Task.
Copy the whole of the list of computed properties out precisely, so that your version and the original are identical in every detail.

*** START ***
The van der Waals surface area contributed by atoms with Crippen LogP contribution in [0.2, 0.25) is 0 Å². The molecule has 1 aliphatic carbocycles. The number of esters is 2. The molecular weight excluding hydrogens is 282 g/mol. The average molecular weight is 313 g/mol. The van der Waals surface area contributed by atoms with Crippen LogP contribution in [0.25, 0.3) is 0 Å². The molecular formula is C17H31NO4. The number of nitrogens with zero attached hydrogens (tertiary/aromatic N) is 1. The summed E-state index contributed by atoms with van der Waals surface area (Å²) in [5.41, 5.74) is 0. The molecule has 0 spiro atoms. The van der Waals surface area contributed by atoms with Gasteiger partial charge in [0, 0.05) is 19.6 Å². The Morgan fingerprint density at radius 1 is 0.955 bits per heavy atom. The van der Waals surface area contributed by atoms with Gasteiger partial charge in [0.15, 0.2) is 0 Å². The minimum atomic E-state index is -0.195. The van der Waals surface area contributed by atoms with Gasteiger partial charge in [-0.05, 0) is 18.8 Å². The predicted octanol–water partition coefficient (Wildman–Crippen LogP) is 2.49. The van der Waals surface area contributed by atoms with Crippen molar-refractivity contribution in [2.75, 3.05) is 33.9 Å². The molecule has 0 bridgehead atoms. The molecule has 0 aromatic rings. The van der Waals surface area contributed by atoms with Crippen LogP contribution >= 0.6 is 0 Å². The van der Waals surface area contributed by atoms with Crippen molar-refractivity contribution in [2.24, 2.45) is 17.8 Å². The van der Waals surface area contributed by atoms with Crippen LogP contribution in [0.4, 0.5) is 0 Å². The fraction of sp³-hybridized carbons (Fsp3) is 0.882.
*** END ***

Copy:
The van der Waals surface area contributed by atoms with Crippen LogP contribution in [0.2, 0.25) is 0 Å². The molecule has 1 aliphatic carbocycles. The number of esters is 2. The molecular weight excluding hydrogens is 282 g/mol. The average molecular weight is 313 g/mol. The van der Waals surface area contributed by atoms with Crippen LogP contribution in [0.25, 0.3) is 0 Å². The molecular formula is C17H31NO4. The number of nitrogens with zero attached hydrogens (tertiary/aromatic N) is 1. The summed E-state index contributed by atoms with van der Waals surface area (Å²) in [5.41, 5.74) is 0. The molecule has 0 spiro atoms. The van der Waals surface area contributed by atoms with Gasteiger partial charge in [0, 0.05) is 19.6 Å². The Morgan fingerprint density at radius 1 is 0.955 bits per heavy atom. The van der Waals surface area contributed by atoms with Gasteiger partial charge in [0.15, 0.2) is 0 Å². The minimum atomic E-state index is -0.195. The van der Waals surface area contributed by atoms with Gasteiger partial charge in [-0.05, 0) is 18.8 Å². The predicted octanol–water partition coefficient (Wildman–Crippen LogP) is 2.49. The van der Waals surface area contributed by atoms with Crippen molar-refractivity contribution in [2.75, 3.05) is 33.9 Å². The molecule has 0 bridgehead atoms. The molecule has 0 aromatic rings. The van der Waals surface area contributed by atoms with Crippen LogP contribution >= 0.6 is 0 Å². The van der Waals surface area contributed by atoms with Crippen molar-refractivity contribution in [2.24, 2.45) is 17.8 Å². The van der Waals surface area contributed by atoms with Crippen LogP contribution in [0.4, 0.5) is 0 Å². The fraction of sp³-hybridized carbons (Fsp3) is 0.882.